Interferon Gamma (IFN-g)
3D structure of human IFN-g
Image courtesy of Protein Data Bank http://www.rcsb.org/pdb/
What are interferons?
Interferons (IFN’s) are a group of proteins known primarily for their role in inhibiting viral infections and in stimulating the entire immune system to fight disease, in response to pathogens. Interferons belong to the large class of glycoproteins known as cytokines. In contrast to antibodies, interferons are not virus specific but host specific. Thus, viral infections of human cells are inhibited only by human interferon (Janeway et al., 2005).
The first interferon was discovered in 1957 by Alick Isaacs and Jean Lindenmann. During their investigation, the two scientists found that virus-infected cells secreted a special protein that caused both infected and non-infected cells to produce other proteins that prevented viruses from replicating. They named the protein interferon because it "interferes" with infection. Initially, scientists thought there was only one interferon protein, but subsequent research showed that there are different types of interferon proteins (Plotnikoff, 1999).
Types of interferons:
Interferons are classified primarily through their amino acid sequence. Interferon-alpha, -beta, -tau, and -omega, which have relatively similar amino acid sequences, are classified as type I interferons. Type I interferons are known primarily for their ability to make cells resistant to viral infections. Interferon gamma is the only type II interferon, classified as such because of its unique amino acid sequence (NCBI amino acid sequence). This interferon is known for its ability to regulate overall immune system functioning (Mitcham, 2005).
In addition to their structural makeup, type I and type II interferons have other differences. Type I interferons are produced by almost every cell in the body while the type II interferon-gamma is produced only by specialized cells in the immune system. The two classes also bind to different kinds of receptors, which lie on the surface of cells and attract and combine with specific molecules of various substances.
Interferon Gamma (IFN-g), also called immune or type II interferon is a pleiotropic
cytokine involved in the regulation of nearly all phases of immune and inflammatory
responses, including the activation, growth and differentiation of T-cells,
B-cells, macrophages, NK cells and other cell types such as endothelial cells
and fibroblasts. It enhances MHC expression on antigen-presenting cells, and
IFN- production is characteristic of Th1 differentiation (Romagnani, 1997).
It also has weak antiviral and anti-proliferative activity, and potentiates
the antiviral and anti-tumor effects of IFN- and IFN-beta. Defects in the IFN-g
activation pathway are associated with susceptibility to severe microbacterial
infections, and diseases such as multiple sclerosis (Seppa, 2000). In
contrast to type I interferons, IFN-g is held to be more important as an immunoregulator
than as an antiviral agent. It enhances the cytotoxic activity of T cells, macrophages
and natural killer cells and thus has antiproliferative effects. It also increases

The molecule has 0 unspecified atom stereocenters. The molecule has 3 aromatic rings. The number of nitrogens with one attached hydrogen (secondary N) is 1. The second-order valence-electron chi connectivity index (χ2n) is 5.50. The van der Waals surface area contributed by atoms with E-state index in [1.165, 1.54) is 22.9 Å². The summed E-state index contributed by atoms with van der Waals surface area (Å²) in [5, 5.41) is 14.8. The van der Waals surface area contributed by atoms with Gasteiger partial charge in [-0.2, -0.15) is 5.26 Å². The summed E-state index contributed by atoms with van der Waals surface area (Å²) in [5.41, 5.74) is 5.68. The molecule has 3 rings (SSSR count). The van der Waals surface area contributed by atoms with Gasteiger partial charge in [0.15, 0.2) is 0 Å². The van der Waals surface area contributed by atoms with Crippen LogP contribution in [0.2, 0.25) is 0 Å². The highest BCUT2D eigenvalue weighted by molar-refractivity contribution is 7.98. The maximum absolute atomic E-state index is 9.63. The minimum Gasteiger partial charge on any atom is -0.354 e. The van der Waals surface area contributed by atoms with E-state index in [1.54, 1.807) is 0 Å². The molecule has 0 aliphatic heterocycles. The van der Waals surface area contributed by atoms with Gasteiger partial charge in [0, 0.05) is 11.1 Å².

the production of antibodies in response to antigens administered simultaneously
with alpha-interferon, possible by enhancing the antigen-presenting function
of macrophages (Mitcham, 2005).
IFN-g has been located on the human chromosome 12q15 (Bureau et al., 1995)
INF-g is a homodimer glycoprotein formed by antiparallel association of two 21-24kD subunits. Each subunit has 6 alpha-helices held together by short nonhelical sequences. There are no ß-sheets. The subunits have a flattened elliptical shape, whereas the overall structure of the dimmer is globular (Ealick et al., 1991).
Fig 1a. IFN-g monomer.................................................................Fig 1b. INF-g dimer
Fig. 1 3D structure of IFN-g: (a) The human interferon-g protein is primarily a helical, with six helices in each subunit that comprise approximately 62% of the structure; there is no b sheet. (b) Interferon-g, which is dimeric in solution, also crystallizes with two dimers related by a noncrystallographic twofold axis in the asymmetric unit. The dimeric structure of human interferon-g is stabilized by the intertwining of helices across the subunit interface with multiple intersubunit interactions. This view is parallel to the dimer two-fold axis (Images courtesy of the Cornell University Chemistry Department)
Mode of action:
IFN-g is produced by Th0-cells, activated Th1-cells (CD4+) and cytotoxic T
cells (CD8+), and by NK cells. Practically any antigen can cause the secretion
of IFN-g in one or other way, and it is enhanced by IL-2, and IL-12 which induce
the NK-cells, and Th cells to form IFN-g. B-lymphocytes need IL-1 to produce
IFN-g. During its secretion, IFN-g influences on the secreting cells as well
as on the cells around through IFN-g-receptors. The first necessary step in
the functioning of the IFN-g pathway is its interaction with receptors located
on the surface of the cells. The receptor for IFN-g is composed of two structurally
homologous polypeptides, called, IFN-g-Ra, and IFN-g-Rb. Signal transduction
is mediated by Jak1, Jak2 and STAT1a, finally transcriptional events are initiated
(Janeway et al., 2005) (see Fig. 2).
Fig. 2 IFN-gamma signaling pathway: Interferon gamma is secreted from CD4+ Th1 cells, cytotoxic CD8 cells, Th0-cells and activated NK cells. It plays a role in activating lymphocytes to enhance anti-microbial and anti-tumor effects. In addition it plays a role in regulating the proliferation, differentiation, and response of lymphocyte subsets. Signaling takes place through a IFN Recpetor complex consisting of two alpha chains (Type I receptor) and two beta chains (Type 2 receptor). Upon phosphorylation by Jak1, Stat1(alpha) transduces the signal into transcriptional events (Image Permit Pending http://www.biocarta.com)